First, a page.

Fluctuating COVID-19 numbers, questions regarding the vaccine, and concern for the well-being of loved ones have outlined a future of worry and vulnerability. The “Field of Dreams” art installation at the Queens County Farm Museum aims to take these uncertainties and channel them into inspiring a better future.

A path within the Field of Dreams.
Paths throughout “Field of Dreams” allow for visitors to celebrate the land. Photo courtesy of Aaron Asis.

From July 31 to August 12, 2021, the walking paths within “Field of Dreams” are open for people to explore and write a personal message on a piece of botanical seed paper. After completing the message, the staff at the Queens County Farm Museum will bury the message in the earth with a wooden stake. As more people share their messages with the land, the streamers attached to the top of the stakes will populate the installation, bringing it to completion. The installation will remind those within the exhibit and those viewing it from afar that people’s hopes and dreams interact with and build off of one another.

Local artist Aaron Asis — who is also Untapped’s Artist in Residence — worked with public art collective Illegal Art to turn “Field of Dreams” into a reality. After familiarizing himself with various neighborhoods throughout the city, Asis now aims to activate under-the-radar spaces and connect New Yorkers with their city. His mission coincides with the mission of Illegal Art: to create participatory-based public art that encourages rumination and human connection.

A path within the Field of Dreams.
The planted meadow will soon be full of streamers denoting dreams. Photo courtesy of Aaron Asis.

“This project is an invitation for all New Yorkers to join us at the Queens Farm and to share messages of hope and optimism with each other, and help create a temporary Field of Dreams, in our city,” Asis said.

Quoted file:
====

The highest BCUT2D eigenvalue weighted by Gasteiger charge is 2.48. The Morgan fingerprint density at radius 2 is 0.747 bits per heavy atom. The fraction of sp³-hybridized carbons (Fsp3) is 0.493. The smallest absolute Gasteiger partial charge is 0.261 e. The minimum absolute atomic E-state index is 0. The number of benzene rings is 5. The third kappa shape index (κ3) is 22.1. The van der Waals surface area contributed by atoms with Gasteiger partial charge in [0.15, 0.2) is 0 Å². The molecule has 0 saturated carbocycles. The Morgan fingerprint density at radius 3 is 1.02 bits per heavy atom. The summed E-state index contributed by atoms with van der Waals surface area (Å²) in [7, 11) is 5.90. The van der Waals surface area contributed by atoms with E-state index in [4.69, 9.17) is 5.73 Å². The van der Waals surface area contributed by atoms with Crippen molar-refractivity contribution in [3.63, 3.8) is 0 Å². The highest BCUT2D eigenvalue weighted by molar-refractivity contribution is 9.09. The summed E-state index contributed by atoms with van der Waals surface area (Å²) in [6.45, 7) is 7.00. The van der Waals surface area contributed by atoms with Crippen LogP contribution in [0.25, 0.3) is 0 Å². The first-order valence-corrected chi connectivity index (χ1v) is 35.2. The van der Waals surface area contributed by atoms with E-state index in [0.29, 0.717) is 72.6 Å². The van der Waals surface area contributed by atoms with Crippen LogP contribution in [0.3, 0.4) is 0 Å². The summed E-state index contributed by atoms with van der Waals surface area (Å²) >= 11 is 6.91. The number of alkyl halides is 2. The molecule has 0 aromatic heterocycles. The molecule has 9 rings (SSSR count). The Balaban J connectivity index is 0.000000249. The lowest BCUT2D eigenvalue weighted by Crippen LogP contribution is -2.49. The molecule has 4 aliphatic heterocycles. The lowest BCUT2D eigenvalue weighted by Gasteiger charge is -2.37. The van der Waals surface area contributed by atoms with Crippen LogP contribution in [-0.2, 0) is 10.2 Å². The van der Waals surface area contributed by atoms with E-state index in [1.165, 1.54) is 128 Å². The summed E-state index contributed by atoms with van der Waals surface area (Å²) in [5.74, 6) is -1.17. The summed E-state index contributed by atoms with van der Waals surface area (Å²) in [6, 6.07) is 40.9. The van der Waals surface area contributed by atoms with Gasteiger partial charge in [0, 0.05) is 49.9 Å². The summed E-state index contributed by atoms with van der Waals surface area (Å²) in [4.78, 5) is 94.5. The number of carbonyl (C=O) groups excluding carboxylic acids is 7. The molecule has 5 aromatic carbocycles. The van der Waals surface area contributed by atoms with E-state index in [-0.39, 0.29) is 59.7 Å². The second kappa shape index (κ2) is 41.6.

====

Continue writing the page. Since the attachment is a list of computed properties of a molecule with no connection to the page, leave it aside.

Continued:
Asis worked with the Queens County Farm Museum to create another installation in August 2020. This project, “Cover Crop,” was the farm’s first public art installation and marked its reopening following COVID-19 shutdowns. Beginning as a three-room farmhouse in 1772, Queens Farm has survived centuries of natural disasters and societal maladies. It is the longest continuously farmed site in New York State. Asis‘ “Cover Crop” enabled visitors to learn about agriculture and celebrate the land in between crop cycles. Parallel paths within the installation allowed for a sense of togetherness amid physical distancing. In the fall, the farm also is bringing back “The Amazing Maize Maze,” the city’s only corn maze.

Summer gives life to the Queens County Farm Museum.
Summer gives life to the Queens Farm. Photo courtesy of Aaron Asis.

By sharing their hopes with the world, visitors to the “Field of Dreams” installation can bring them to fruition alongside other visitors. Each streamer denoting a dream will stand out against the vibrant green of the planted meadow within the “Field of Dreams.

Queens County Farm Museum is open daily from 10:00 a.m. to 5:00 p.m. Admission is free for all who wish to visit the museum and the “Field of Dreams.” Upon arrival at the museum, take a stop at the Welcome Center to collect a map that outlines different aspects of the farm along with special events occurring that day. If visiting the farm between Wednesday and Sunday, arrive early to purchase farm-fresh eggs.

Next, check out 13 public art installations currently up in New York City!